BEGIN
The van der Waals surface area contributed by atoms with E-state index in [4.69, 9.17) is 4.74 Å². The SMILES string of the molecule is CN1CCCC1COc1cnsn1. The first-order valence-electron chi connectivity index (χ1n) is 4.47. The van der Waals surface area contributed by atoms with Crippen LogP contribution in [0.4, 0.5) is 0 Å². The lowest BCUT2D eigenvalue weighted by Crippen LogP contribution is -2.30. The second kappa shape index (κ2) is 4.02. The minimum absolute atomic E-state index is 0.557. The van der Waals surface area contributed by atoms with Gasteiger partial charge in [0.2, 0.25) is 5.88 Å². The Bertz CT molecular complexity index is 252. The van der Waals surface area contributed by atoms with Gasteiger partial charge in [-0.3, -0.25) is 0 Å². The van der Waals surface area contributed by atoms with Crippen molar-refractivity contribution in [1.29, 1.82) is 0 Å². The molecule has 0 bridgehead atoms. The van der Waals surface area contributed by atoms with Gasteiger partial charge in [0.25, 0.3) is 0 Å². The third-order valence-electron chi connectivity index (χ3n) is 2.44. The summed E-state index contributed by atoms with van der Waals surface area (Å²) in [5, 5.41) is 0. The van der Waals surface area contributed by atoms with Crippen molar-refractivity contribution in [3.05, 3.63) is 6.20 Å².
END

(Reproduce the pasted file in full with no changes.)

The van der Waals surface area contributed by atoms with E-state index in [4.69, 9.17) is 4.74 Å². The SMILES string of the molecule is CN1CCCC1COc1cnsn1. The first-order valence-electron chi connectivity index (χ1n) is 4.47. The van der Waals surface area contributed by atoms with Crippen LogP contribution in [0.4, 0.5) is 0 Å². The lowest BCUT2D eigenvalue weighted by Crippen LogP contribution is -2.30. The second kappa shape index (κ2) is 4.02. The minimum absolute atomic E-state index is 0.557. The van der Waals surface area contributed by atoms with Gasteiger partial charge in [0.2, 0.25) is 5.88 Å². The Bertz CT molecular complexity index is 252. The van der Waals surface area contributed by atoms with Gasteiger partial charge in [-0.3, -0.25) is 0 Å². The van der Waals surface area contributed by atoms with Crippen molar-refractivity contribution in [1.29, 1.82) is 0 Å². The molecule has 0 bridgehead atoms. The van der Waals surface area contributed by atoms with Gasteiger partial charge in [0.25, 0.3) is 0 Å². The third-order valence-electron chi connectivity index (χ3n) is 2.44. The summed E-state index contributed by atoms with van der Waals surface area (Å²) in [5, 5.41) is 0. The van der Waals surface area contributed by atoms with Crippen molar-refractivity contribution in [3.05, 3.63) is 6.20 Å².